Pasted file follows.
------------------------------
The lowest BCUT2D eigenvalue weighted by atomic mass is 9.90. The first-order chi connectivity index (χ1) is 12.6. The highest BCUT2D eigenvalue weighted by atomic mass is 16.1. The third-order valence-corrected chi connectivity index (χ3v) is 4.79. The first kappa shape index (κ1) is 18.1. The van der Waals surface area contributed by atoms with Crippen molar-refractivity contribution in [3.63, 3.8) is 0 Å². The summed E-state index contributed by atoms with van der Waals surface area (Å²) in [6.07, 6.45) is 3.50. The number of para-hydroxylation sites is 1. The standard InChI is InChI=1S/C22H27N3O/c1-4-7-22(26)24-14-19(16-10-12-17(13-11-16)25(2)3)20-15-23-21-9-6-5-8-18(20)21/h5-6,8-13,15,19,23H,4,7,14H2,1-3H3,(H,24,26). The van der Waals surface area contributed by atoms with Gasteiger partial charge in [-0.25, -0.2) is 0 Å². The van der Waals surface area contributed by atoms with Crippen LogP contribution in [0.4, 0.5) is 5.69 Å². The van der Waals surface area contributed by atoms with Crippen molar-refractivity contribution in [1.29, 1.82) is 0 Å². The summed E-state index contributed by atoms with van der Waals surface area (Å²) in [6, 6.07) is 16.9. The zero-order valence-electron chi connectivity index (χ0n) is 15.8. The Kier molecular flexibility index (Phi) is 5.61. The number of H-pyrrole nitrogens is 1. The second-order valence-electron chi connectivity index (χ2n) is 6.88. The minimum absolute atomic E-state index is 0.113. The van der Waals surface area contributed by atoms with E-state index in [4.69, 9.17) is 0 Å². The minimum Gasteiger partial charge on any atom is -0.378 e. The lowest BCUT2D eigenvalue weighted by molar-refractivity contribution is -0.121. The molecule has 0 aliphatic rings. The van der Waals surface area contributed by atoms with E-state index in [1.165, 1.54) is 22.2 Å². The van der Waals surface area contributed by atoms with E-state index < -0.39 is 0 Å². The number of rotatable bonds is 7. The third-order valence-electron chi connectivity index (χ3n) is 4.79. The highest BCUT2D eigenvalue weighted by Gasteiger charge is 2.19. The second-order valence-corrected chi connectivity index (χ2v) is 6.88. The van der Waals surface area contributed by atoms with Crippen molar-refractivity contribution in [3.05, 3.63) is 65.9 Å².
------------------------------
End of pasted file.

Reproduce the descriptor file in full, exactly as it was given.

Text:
The lowest BCUT2D eigenvalue weighted by atomic mass is 9.90. The first-order chi connectivity index (χ1) is 12.6. The highest BCUT2D eigenvalue weighted by atomic mass is 16.1. The third-order valence-corrected chi connectivity index (χ3v) is 4.79. The first kappa shape index (κ1) is 18.1. The van der Waals surface area contributed by atoms with Crippen molar-refractivity contribution in [3.63, 3.8) is 0 Å². The summed E-state index contributed by atoms with van der Waals surface area (Å²) in [6.07, 6.45) is 3.50. The number of para-hydroxylation sites is 1. The standard InChI is InChI=1S/C22H27N3O/c1-4-7-22(26)24-14-19(16-10-12-17(13-11-16)25(2)3)20-15-23-21-9-6-5-8-18(20)21/h5-6,8-13,15,19,23H,4,7,14H2,1-3H3,(H,24,26). The van der Waals surface area contributed by atoms with Gasteiger partial charge in [-0.25, -0.2) is 0 Å². The van der Waals surface area contributed by atoms with Crippen LogP contribution in [0.4, 0.5) is 5.69 Å². The van der Waals surface area contributed by atoms with Crippen molar-refractivity contribution in [1.29, 1.82) is 0 Å². The summed E-state index contributed by atoms with van der Waals surface area (Å²) in [6, 6.07) is 16.9. The zero-order valence-electron chi connectivity index (χ0n) is 15.8. The Kier molecular flexibility index (Phi) is 5.61. The number of H-pyrrole nitrogens is 1. The second-order valence-electron chi connectivity index (χ2n) is 6.88. The minimum absolute atomic E-state index is 0.113. The van der Waals surface area contributed by atoms with E-state index in [4.69, 9.17) is 0 Å². The minimum Gasteiger partial charge on any atom is -0.378 e. The lowest BCUT2D eigenvalue weighted by molar-refractivity contribution is -0.121. The molecule has 0 aliphatic rings. The van der Waals surface area contributed by atoms with E-state index in [1.165, 1.54) is 22.2 Å². The van der Waals surface area contributed by atoms with E-state index < -0.39 is 0 Å². The number of rotatable bonds is 7. The third-order valence-electron chi connectivity index (χ3n) is 4.79. The highest BCUT2D eigenvalue weighted by Gasteiger charge is 2.19. The second-order valence-corrected chi connectivity index (χ2v) is 6.88. The van der Waals surface area contributed by atoms with Crippen molar-refractivity contribution in [3.05, 3.63) is 65.9 Å².